I’d like to think so. There are signs of things changing; in the past few months I’ve seen Jade Montserrat at Bluecoat, Kannan Arunasalam and Rasheed Areen at the Tetley in Leeds, Simeon Barclay at the Holden Gallery in Manchester and Barby Asante at Baltic. Lubaina Himid is eternally active in Preston and there’s also an amazing sounding project happening at the Whitworth that focuses in on histories of The Reno, a soul and funk club in Moss Side that was used by young mixed-race Mancunians in the 70s and 80s. All of these artists are worth our attention. We’re also very excited that later this year Tate Liverpool will launch the first major museum show of Theaster Gates in the UK. We’re working with him to show a new project exploring social histories of migration and interracial relations using a little known episode in American history as his point of departure.
Question 4: Interpretation in Galleries is very important, was there a particular approach to the wording of text displays and the layout of them too, seeing as this work may attract a new audience to the gallery who may not have encountered contemporary art before?
We think very carefully about how best to introduce and explore the work we show through interpretation. It’s all about striking the right balance between saying too much and not enough, using language that everybody will understand and alerting visitors to aspects of the work they may find upsetting while trying not to put them off. We also do our best to ensure that there are no hidden biases or unintentional value judgments in the language we use and we might consult with specialist interest groups to help us with this. An often overlooked aspect of our interpretation work is the knowledge that our front of house team carry with them and are able to share both through programmed talks in the gallery and the casual conversations they have with visitors every day. A text on a wall is a relatively blunt instrument – it can’t flex itself to the specific needs of each viewer. The members of our gallery team, on the other hand, are both very approachable and friendly and have a deep knowledge of the collection and the work included in temporary exhibitions. I would encourage anyone visiting the gallery, whether for the first time or as a regular visitor, to talk to them wherever you feel you need more help or background knowledge, or simply want to share your own thoughts and ideas.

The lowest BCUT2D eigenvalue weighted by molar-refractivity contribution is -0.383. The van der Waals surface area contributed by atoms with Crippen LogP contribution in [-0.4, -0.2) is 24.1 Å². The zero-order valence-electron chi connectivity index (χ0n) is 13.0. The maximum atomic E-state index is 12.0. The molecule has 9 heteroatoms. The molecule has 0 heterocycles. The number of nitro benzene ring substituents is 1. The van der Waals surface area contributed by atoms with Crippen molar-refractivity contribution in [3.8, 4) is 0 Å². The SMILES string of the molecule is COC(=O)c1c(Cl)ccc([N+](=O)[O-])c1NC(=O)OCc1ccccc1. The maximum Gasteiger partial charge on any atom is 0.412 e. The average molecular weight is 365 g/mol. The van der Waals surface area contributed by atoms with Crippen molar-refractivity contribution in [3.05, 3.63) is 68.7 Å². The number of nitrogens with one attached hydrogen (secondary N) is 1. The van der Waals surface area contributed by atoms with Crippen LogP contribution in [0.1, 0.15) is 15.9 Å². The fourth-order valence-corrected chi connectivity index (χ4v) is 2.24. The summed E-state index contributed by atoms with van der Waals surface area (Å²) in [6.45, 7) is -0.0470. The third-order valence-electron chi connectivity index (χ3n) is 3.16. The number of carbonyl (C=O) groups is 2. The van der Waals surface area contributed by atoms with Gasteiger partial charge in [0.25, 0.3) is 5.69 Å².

Question 5: What has been the most enjoyable part of exhibiting Arthur Jafa's work and the least enjoyable (if there is one)?
Love is the Message, The Message is Death is one of the most memorable and deeply affecting films I’ve seen in the last few years so simply having the opportunity to bring it to Tate Liverpool has been fulfilling. There’s no doubt that it’s a tough film though. It’s powerful, thought provoking and direct, and there are moments of humour, but isn’t an easy viewing experience.
Question 6: And lastly, do you have any words of wisdom for artists in Liverpool looking to work and exhibit at art institutions such as Tate?
Just focus on making the best work you can. Try to be objective and self-critical as a way to develop what you do, not to undermine your confidence. Show it with care, where you can, and ask other people for their feedback. Institutions just want to show the strongest work they can and they’re out there looking for it all the time.
Love is the Message, The Message is Death will be at Tate Liverpool until the 12th May, 2019 and we really really recommend EVERYONE to see this amazing piece of work!
Helen's Twitter: @elenheggl
Tate Liverpool's Twitter: @tateliverpool